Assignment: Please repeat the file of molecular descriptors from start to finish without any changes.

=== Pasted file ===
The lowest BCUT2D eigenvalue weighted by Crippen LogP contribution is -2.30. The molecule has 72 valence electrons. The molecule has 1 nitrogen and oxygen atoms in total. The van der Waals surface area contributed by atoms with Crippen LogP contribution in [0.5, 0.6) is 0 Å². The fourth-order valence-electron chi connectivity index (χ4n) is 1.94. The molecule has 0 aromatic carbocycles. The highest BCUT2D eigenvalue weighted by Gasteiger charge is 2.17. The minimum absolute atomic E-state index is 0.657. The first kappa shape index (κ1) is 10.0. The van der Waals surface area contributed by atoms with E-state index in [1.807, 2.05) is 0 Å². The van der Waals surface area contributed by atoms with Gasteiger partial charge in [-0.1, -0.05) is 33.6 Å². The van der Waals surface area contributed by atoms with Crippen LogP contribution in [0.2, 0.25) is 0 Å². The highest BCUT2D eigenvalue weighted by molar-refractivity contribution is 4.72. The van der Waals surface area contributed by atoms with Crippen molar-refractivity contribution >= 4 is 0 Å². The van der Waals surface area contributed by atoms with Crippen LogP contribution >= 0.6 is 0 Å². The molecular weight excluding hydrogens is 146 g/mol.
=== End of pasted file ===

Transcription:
The lowest BCUT2D eigenvalue weighted by Crippen LogP contribution is -2.30. The molecule has 72 valence electrons. The molecule has 1 nitrogen and oxygen atoms in total. The van der Waals surface area contributed by atoms with Crippen LogP contribution in [0.5, 0.6) is 0 Å². The fourth-order valence-electron chi connectivity index (χ4n) is 1.94. The molecule has 0 aromatic carbocycles. The highest BCUT2D eigenvalue weighted by Gasteiger charge is 2.17. The minimum absolute atomic E-state index is 0.657. The first kappa shape index (κ1) is 10.0. The van der Waals surface area contributed by atoms with E-state index in [1.807, 2.05) is 0 Å². The van der Waals surface area contributed by atoms with Gasteiger partial charge in [-0.1, -0.05) is 33.6 Å². The van der Waals surface area contributed by atoms with Crippen LogP contribution in [0.2, 0.25) is 0 Å². The highest BCUT2D eigenvalue weighted by molar-refractivity contribution is 4.72. The van der Waals surface area contributed by atoms with Crippen molar-refractivity contribution >= 4 is 0 Å². The van der Waals surface area contributed by atoms with Crippen LogP contribution >= 0.6 is 0 Å². The molecular weight excluding hydrogens is 146 g/mol.